Despite an ongoing lack of serious critical attention, Kevin Bacon has long been recognised as an unusually versatile actor. An icon of oddball movie casting, his CV ranges from starring roles in the hot-to-trot teen romance Footloose and the giant earthworm monster romp Tremors to more low-key appearances in Oliver Stone's headbangingly polemical JFK and the allegedly true-life abuse drama Sleepers. For proof of the bewildering diversity of his career, look no further than the long-running movie-geek game "Six Degrees of Kevin Bacon", in which players attempt to link Bacon to any other actor in the world through the myriad connections of his erratic filmography.
Having recently turned in characteristically self-effacing supporting roles in such acclaimed thrillers as Clint Eastwood's Mystic River and Jane Campion's In the Cut, Bacon now takes centre stage in The Woodsman, in which he breathes surprisingly sympathetic life into the role of Walter, a "reformed" child molester. Re-entering the world after 12 years in jail, Walter is shunned by friends and family and ostracised by workmates. He ekes out a lonely existence in his Spartan flat (which perversely overlooks an elementary school) and at the local lumber yard, where his outsider status provokes both affection and rejection.
Adapted from Steven Fechter's stage play, yet thankfully low on stagy theatrics, Nicole Kassell's ambitious debut feature as a director is an impressively well-balanced affair that neither vilifies nor vindicates its uncomfortable central character. Despite the shambling pathos of Walter's appearance, his predatory malaise remains a threat to him and those around him. It is a testament to Bacon's talents that he embodies both the monstrousness and the mundanity of his character with ease, reminding us that Walter, too, is human but not letting us forget the awful inhumanity of his crimes.
Kassell has cited Tim Robbins's Dead Man Walking as an inspirational touchstone, pointing to the empathy that we feel for Sean Penn's unquestionably guilty character in that Oscar-winning drama. Although Bacon's insightful performance in The Woodsman has slipped off the Academy's radar, the widespread critical plaudits it has garnered are thoroughly deserved: this is the work of a "character actor" (that horribly patronising term) stepping back into the spotlight where he rightly belongs, and proving that he is more than a match for most of Hollywood's mainstream "stars".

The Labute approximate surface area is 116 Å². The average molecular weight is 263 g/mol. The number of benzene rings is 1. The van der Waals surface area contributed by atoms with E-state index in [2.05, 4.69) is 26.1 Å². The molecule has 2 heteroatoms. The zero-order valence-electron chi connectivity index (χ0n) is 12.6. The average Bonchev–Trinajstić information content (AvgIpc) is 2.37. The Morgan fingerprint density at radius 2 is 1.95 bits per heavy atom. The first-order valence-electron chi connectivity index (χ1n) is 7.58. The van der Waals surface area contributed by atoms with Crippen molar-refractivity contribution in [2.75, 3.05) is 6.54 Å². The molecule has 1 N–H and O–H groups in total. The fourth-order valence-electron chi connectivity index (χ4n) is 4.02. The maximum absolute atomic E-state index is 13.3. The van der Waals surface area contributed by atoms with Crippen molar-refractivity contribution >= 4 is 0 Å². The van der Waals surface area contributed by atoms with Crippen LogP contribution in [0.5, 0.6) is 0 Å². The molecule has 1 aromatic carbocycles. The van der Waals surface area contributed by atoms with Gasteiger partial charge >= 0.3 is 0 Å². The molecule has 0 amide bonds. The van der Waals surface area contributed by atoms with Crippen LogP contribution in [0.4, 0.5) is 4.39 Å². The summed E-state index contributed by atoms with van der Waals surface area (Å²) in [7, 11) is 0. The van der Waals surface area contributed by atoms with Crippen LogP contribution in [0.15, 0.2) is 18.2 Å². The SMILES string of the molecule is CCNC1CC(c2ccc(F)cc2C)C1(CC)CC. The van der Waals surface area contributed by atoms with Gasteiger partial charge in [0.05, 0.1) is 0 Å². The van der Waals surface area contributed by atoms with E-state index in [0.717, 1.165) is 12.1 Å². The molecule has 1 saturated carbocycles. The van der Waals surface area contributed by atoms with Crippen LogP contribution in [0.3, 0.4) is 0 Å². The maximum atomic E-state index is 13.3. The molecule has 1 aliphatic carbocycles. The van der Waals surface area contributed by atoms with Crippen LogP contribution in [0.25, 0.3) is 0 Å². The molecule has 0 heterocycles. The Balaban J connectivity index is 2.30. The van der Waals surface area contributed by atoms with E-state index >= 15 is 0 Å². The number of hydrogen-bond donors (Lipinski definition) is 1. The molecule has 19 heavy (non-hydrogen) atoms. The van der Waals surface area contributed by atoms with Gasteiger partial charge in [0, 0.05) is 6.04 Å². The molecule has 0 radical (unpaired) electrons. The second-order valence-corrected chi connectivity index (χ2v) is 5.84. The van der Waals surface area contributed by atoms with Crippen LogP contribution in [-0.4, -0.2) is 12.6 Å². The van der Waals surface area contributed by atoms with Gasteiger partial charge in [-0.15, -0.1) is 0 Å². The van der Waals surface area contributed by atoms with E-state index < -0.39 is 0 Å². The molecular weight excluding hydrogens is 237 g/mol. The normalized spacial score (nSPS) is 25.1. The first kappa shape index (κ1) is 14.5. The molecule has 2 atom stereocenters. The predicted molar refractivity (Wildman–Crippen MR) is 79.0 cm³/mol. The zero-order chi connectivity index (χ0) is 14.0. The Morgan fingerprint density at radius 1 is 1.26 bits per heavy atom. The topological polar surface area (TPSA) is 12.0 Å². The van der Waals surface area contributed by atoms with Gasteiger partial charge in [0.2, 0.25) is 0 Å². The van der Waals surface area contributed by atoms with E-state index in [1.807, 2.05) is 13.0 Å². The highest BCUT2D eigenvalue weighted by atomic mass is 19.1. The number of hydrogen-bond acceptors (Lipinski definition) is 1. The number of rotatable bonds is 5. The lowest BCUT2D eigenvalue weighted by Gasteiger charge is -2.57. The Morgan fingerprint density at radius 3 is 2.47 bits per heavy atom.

While Bacon's name has often gone unnoticed, the appearance of Adam Sandler's moniker in a movie's credits was, until recently, an unmissable indication of grisly comedy horrors ahoy. That was before Paul Thomas Anderson's splendidly psychotic romance Punch-Drunk Love proved that, beneath the gurning veneer of no-brainers such as The Waterboy and Happy Gilmore, Sandler possessed an alarmingly unpredictable talent. It's a seam that the writer/director James L Brooks mines (albeit with less success) in the muddled, middle-aged dramatic comedy Spanglish - the title denoting a cross- cultural hybrid of Spanish and English.
Sandler plays John Clasky, an up-and-coming LA restaurateur whose down-at-heel demeanour reflects years of hen-pecking by his neurotic wife, Deborah, played with hysterical bravado by Tea Leoni. Into their household comes a Mexican housekeeper, Flor (Paz Vega), a vision of dusky Hispanic charm whose inability to speak English - her Spanish is pointedly unsubtitled - merely emphasises her down-to-earth decency. Will Flor help the Claskys clean up the mess they've made of their family and convince their healthily proportioned daughter that having a mom who gives "aspirational" gifts of size 8 clothing is no reason to lose the will to live? Or will "nutty" Deborah hijack Flor's own precious moppet and turn her into a designer accessory for uppity American bitches?
Spanglish treads a thin line between well-observed social satire (Brooks's long-time forte, best exemplified in Broadcast News) and cringingly trite contriv-ance. While Sandler and Leoni seem to be acting in different films (downbeat domestic drama versus wacked-out suburban spoof), Cloris Leachman sneakily steals the show as the sozzled granny whose TV-sitcom-style asides ("Your low self-esteem is merely common sense") represent the true "heart" of this ultimately fickle film. As for Vega, after wowing audiences with her revealingly mercurial turn in the sensational Sex and Lucia, she is required to do little more than simper, strut and steam exotically in a manner that does her a grave disservice. There is no doubting Brooks's heartfelt enthusiasm for Flor, but in dramatic terms Vega has been dealt a dud hand, comically stripped of language and reduced to arm-waving and pantomime pouts wholly uncharacteristic of her evident screen talents.